Their next demand will be that
married women be given the same
privileges as hired girls. This hu
mane society is getting rather offic
remarks that the
first thing a man does when he gets ! Home in this city, last Wednes
ilowu his last summer's suit is to go j day. He was truly the most
through the pucke-ts to sec if he did prominent Mason! in Nebraska, and
not leave some- money in them. Vp ! after securing this final appropria-
to date we have not had occasion to j
get down our last summer's suit, in j
fact, are not right sure that we ha'xc !
IT must tjQ ccnso.ing to the vj
low who is to be hung within a fe;
days to know that the governor -ill
give his application for a rey'ive
consideration immediately afteV, his
return from the junket to the Paci
fie. The Governor will probably
return after the fellow has been
dead a week, if the present program
is carried out.
The democratic party next year
will not promise every thing. It will
put forth all its strength to do
something, and do it right. It will
welcome a finish fight in behalf of
the rights of the people to be rid of
the robberies of an exorbitant tariff ,
or a fight in defense of the state
and of local self-government or on
Ui in Wisconsin the republicans
have taken to booming Senator La
Follette for president. This is con
sistent with the reform talk of the
republicans. Senator LaFallette
comes nearer representing what
Roosevelt talks about than any re
publican who can be nominated.
Nebraska reformers should fall
into line for LaFolIette.
The Nebraska railway commis
sion has spit on the question of
railroad control. Chairman Win
uett, according to the LicolnNews,
thinks the United States should
take full charge of the transporta
tion business, both state and inter
state. While Commissioner Wil
liams says the state should never
lurrender their right over the com
mon carriers, and there vou are.
The Kansas City Journal, repub
lican in politics but out of patience
with grandstand rough-riderdom
and disgusted with hypocritical
"square-dealers," has this to say:
"It is given out at the White House
that no reply will be made to Dr.
W. J. Long's demand for either
proof or apology. This is hardly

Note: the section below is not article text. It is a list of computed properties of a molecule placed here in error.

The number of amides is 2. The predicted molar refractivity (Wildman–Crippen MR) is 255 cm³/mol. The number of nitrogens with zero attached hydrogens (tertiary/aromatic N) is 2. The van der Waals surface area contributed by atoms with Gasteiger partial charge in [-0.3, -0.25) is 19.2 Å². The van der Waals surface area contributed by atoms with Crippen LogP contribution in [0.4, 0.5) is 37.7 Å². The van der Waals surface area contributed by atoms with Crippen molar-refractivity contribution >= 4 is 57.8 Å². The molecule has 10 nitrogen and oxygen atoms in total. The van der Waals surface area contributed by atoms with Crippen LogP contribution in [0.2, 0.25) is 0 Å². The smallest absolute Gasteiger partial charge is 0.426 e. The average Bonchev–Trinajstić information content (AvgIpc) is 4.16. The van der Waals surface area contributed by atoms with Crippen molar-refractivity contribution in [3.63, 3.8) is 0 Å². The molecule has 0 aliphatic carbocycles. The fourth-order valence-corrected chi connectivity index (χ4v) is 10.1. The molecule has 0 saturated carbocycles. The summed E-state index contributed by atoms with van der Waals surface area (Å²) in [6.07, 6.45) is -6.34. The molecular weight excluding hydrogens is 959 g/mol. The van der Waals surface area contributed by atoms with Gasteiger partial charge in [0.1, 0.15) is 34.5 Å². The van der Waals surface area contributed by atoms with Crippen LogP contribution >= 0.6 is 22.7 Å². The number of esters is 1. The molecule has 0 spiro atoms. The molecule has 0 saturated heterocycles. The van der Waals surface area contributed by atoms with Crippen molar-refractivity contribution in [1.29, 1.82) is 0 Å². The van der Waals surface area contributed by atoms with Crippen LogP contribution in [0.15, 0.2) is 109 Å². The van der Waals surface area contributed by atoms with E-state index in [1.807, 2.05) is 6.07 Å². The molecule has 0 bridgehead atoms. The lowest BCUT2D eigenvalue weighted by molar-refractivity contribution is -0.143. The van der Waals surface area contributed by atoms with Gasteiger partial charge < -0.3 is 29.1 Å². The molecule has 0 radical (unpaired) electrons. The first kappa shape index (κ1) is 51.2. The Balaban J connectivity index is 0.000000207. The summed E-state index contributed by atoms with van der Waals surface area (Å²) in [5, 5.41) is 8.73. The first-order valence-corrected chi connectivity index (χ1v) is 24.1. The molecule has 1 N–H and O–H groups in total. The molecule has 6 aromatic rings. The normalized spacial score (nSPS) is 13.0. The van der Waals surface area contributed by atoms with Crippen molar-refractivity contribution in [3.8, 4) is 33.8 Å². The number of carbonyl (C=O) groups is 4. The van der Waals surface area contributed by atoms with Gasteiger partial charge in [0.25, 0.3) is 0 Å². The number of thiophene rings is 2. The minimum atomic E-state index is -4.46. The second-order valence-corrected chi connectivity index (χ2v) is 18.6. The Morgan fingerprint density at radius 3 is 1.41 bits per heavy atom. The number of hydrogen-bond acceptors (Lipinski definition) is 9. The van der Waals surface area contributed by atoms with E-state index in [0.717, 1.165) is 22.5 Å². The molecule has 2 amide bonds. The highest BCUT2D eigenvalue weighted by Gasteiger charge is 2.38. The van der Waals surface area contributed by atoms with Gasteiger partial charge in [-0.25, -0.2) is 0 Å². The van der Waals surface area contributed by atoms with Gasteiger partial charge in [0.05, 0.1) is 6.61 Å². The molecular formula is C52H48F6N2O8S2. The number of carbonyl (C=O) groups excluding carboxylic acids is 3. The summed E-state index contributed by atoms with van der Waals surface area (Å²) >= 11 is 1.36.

a square deal. The president went
out of his way to discredit Dr. Long
and his literary work in the eyes of
the country and simple fairness re
quires that he shall not ignore his
victim's plea for justice.
Tin: Brooklyn Kagle notes a de -
I "ease of forty per cent in the num-
ber of young men who are enrolling
to becoming preachers. Too bad
that there was not a similar decrease
in the enrollment for other profess
ions. The professional field is
crowded, while there is a de
demand for men in all other occu
pations. Mechanics are demand
ding better pay, while the public is
demanding better talent in the pul
pit and at the bar.
A very eminent gentleman writes
to an exchange and urges that there
be no attempt to regulate railroad
traffic by legislation but that law of
supply and demand, the competi
tion in the carrying trade, be left
to regulate that. In theory this is
good. However, in these days of
trusts and combinations there is no
such thing as competion. In nearly
every line of industry, territory is
parcelled out and the managers of
those industries figure how much
the-people are able to stand, and
then fix rates accordingly. This is
true of most other commodities as
well as freight and expressage.
The question of regulation is a dif
ficult one, but the railroads have
themselves made it necessarv.
George W. Lineger is no more.
He passed away at his home in
Omaha Saturday night. He was
last on the streets of the metropolis
when going to the Masonic temple,
where he made a plea be.fore the
grand lodge for an appropriation of
S2'.W for the Masonic Orphans'
tion, went home to die. He went
to bed and suffered and attack of
peritonitis, from which he never
recovered. Plattsmouth will ever
revere the memory of this noble
citizen, as it was principally through
his efforts that the Home was loca
ted in Plattsmouth. Since the lo
cation of that institution in this city
the deceased was a frequent visitor
and his whole soul seemed wrapped
up in providing a comfortable home
for infirm brothers. And the build
ding will stand for ages as a living
monument to the memory of one
whose soul's desire had been almost
reached when the grim hand of
Death laid its icy fingers upon the
manly form of George W. Lineger.
The deceased was 73 years ot age.
Orchard's Remarkable Story.
In the extraordinary story of
conspiracy, assassination and at
tempted assassination and whole
sale murder unfolded in the trial at
Boise, Idaho, by Alfred Horsley,
alias Harry Orchard, the witness